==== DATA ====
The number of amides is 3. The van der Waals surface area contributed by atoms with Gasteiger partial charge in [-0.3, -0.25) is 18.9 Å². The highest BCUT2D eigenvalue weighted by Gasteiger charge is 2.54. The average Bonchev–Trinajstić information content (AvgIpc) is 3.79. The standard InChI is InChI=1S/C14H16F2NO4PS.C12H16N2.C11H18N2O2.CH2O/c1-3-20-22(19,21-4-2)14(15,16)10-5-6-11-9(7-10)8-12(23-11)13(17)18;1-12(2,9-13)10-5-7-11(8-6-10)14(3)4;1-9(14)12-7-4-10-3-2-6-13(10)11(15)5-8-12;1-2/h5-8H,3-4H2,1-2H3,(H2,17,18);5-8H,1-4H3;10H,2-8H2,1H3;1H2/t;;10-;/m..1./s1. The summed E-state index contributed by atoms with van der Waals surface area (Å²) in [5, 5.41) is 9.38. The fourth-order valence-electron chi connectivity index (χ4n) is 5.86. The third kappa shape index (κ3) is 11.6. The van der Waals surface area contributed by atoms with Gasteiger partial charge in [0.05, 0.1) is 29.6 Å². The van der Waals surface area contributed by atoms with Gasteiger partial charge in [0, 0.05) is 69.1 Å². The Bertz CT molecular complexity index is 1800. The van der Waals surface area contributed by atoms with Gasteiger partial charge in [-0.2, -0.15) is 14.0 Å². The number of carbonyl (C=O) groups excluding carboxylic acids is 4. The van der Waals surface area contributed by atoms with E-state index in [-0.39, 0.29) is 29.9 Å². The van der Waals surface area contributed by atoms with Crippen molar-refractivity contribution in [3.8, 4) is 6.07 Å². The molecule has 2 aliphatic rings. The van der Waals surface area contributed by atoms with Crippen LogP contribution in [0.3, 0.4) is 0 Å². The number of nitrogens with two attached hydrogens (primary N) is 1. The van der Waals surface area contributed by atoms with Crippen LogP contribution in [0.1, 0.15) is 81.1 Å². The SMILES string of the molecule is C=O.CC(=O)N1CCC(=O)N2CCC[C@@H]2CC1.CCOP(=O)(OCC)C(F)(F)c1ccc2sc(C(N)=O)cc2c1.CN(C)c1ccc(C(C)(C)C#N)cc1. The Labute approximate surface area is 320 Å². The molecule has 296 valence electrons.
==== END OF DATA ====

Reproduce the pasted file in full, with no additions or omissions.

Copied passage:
The number of amides is 3. The van der Waals surface area contributed by atoms with Gasteiger partial charge in [-0.3, -0.25) is 18.9 Å². The highest BCUT2D eigenvalue weighted by Gasteiger charge is 2.54. The average Bonchev–Trinajstić information content (AvgIpc) is 3.79. The standard InChI is InChI=1S/C14H16F2NO4PS.C12H16N2.C11H18N2O2.CH2O/c1-3-20-22(19,21-4-2)14(15,16)10-5-6-11-9(7-10)8-12(23-11)13(17)18;1-12(2,9-13)10-5-7-11(8-6-10)14(3)4;1-9(14)12-7-4-10-3-2-6-13(10)11(15)5-8-12;1-2/h5-8H,3-4H2,1-2H3,(H2,17,18);5-8H,1-4H3;10H,2-8H2,1H3;1H2/t;;10-;/m..1./s1. The summed E-state index contributed by atoms with van der Waals surface area (Å²) in [5, 5.41) is 9.38. The fourth-order valence-electron chi connectivity index (χ4n) is 5.86. The third kappa shape index (κ3) is 11.6. The van der Waals surface area contributed by atoms with Gasteiger partial charge in [0.05, 0.1) is 29.6 Å². The van der Waals surface area contributed by atoms with Gasteiger partial charge in [0, 0.05) is 69.1 Å². The Bertz CT molecular complexity index is 1800. The van der Waals surface area contributed by atoms with Gasteiger partial charge in [-0.2, -0.15) is 14.0 Å². The number of carbonyl (C=O) groups excluding carboxylic acids is 4. The van der Waals surface area contributed by atoms with E-state index in [-0.39, 0.29) is 29.9 Å². The van der Waals surface area contributed by atoms with Crippen molar-refractivity contribution in [3.8, 4) is 6.07 Å². The molecule has 2 aliphatic rings. The van der Waals surface area contributed by atoms with Crippen LogP contribution in [0.3, 0.4) is 0 Å². The number of nitrogens with two attached hydrogens (primary N) is 1. The van der Waals surface area contributed by atoms with Crippen LogP contribution in [0.1, 0.15) is 81.1 Å². The SMILES string of the molecule is C=O.CC(=O)N1CCC(=O)N2CCC[C@@H]2CC1.CCOP(=O)(OCC)C(F)(F)c1ccc2sc(C(N)=O)cc2c1.CN(C)c1ccc(C(C)(C)C#N)cc1. The Labute approximate surface area is 320 Å². The molecule has 296 valence electrons.